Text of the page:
Small Talk With Nalini Shekhar

CHANGE leaders do great things, and often that is all we know about them. Here we want to get a different glimpse of the personalities that constitute the development space. Every month we get one leader to answer four questions, not necessarily about their work, but about themselves. This week we catch up with Nalini Shekar of Hasiru Dala

For more than two decades, Nalini Shekhar has worked towards ensuring waste pickers have a voice in a society that treats them as outcasts. In 1997, she co-founded Kagad, Kach Kashtakari Panchayat (KKPKP), union of waste pickers in Pune. She says: “Waste pickers are such strong-willed people. They have to fight on the streets with the municipality, citizens and even dogs. They are shunned by the people in their own communities. And yet, they always continue to smile and do their work. I see them as cacti, standing tall against all odds.”

In 2015, a few years after shifting to Bangalore, Nalini founded Hasiru Dala, an NGO fighting for the rights of waste pickers or “silent environmentalists” as she calls them.

Small Change: Describe your epiphany or the Eureka moment that led you to start Hasiru Dala.

Nalini Shekhar: I have always been interested in working with waste pickers. When I moved to  Bangalore in 2010, there was a lot of talk about strengthening the waste collection system in the city by the municipality. But nobody was talking about the contribution made by waste pickers. There weren’t talking about them at all. There can’t be talks about waste without waste pickers because the formal sector is only one part of the waste collection. There is a huge informal sector too which is often ignored. I really felt like their voices weren’t being heard and that’s why I decided to start Hasiru Dala.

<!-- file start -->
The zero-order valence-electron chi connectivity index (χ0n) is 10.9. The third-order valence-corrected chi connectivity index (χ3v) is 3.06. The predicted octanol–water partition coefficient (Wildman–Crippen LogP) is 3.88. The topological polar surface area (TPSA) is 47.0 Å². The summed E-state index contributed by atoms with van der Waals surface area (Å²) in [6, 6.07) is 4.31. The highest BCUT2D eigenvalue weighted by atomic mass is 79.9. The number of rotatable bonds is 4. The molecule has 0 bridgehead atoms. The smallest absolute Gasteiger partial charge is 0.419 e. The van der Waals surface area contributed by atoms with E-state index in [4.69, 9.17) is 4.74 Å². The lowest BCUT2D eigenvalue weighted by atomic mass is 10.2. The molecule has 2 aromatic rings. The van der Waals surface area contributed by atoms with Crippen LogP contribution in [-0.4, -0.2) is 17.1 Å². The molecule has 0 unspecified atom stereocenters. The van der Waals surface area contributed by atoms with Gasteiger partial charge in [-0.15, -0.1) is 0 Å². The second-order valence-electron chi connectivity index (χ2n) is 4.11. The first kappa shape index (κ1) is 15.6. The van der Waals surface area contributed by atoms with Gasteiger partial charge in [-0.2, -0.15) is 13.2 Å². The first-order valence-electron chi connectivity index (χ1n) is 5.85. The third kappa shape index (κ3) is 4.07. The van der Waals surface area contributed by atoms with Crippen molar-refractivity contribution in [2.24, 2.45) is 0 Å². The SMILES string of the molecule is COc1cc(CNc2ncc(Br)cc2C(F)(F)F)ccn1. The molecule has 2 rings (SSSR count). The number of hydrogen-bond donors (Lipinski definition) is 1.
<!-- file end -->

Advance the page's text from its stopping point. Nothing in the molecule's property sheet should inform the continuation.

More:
S: What has been the most uplifting part of the journey?

N: When you see waste pickers talking about environmental concerns, that’s a different feeling. Not only do they understand it, but they also talk about their role in environmental protection. We see how they are able to talk to local government and citizens about their work. All of us can talk about the environment because of our education but these people have faced the challenges so when they talk, it’s more in-depth.

S: Is there a simple way each one of us can help better lives of waste pickers? 

N: The simplest way is to acknowledge them. To see them for who they are and appreciate them. Just smile and tell them you are doing a great job. That’s very important.

When we started working with waste pickers we realised that they saw themselves through the labels given to them by society: they are Dalits, they are unclean because they work with waste and they are Untouchables. But once we explained the economic contribution they are making to the city and the things they are doing to mitigate climate change, they really understood their work and the role they are playing.

Of course, they are doing it for their livelihoods but it’s also having a positive impact on the environment. Once they understood that, we saw them being proud of their work and we see a huge change in attitudes of waste pickers about themselves.

S: If you could invite three famous people, living or dead, to dinner, who would they be and why?

N: First would be Mahatma Gandhi. I really admire his concept of non-cooperation and fearlessness. Second, Savitribai Phule.  She is the one who fought for women’s rights and really fought for upliftment of girls’ education. And finally, B.R. Ambedkar because I personally love his idea that ‘I can compete with the rest of the world’. He spoke in English, wore clothes like them and still represented where he came from.

Wait, now I realise it’s probably not a good idea to invite Gandhi and Ambedkar to the same dinner, so maybe I’ll call them on different days!

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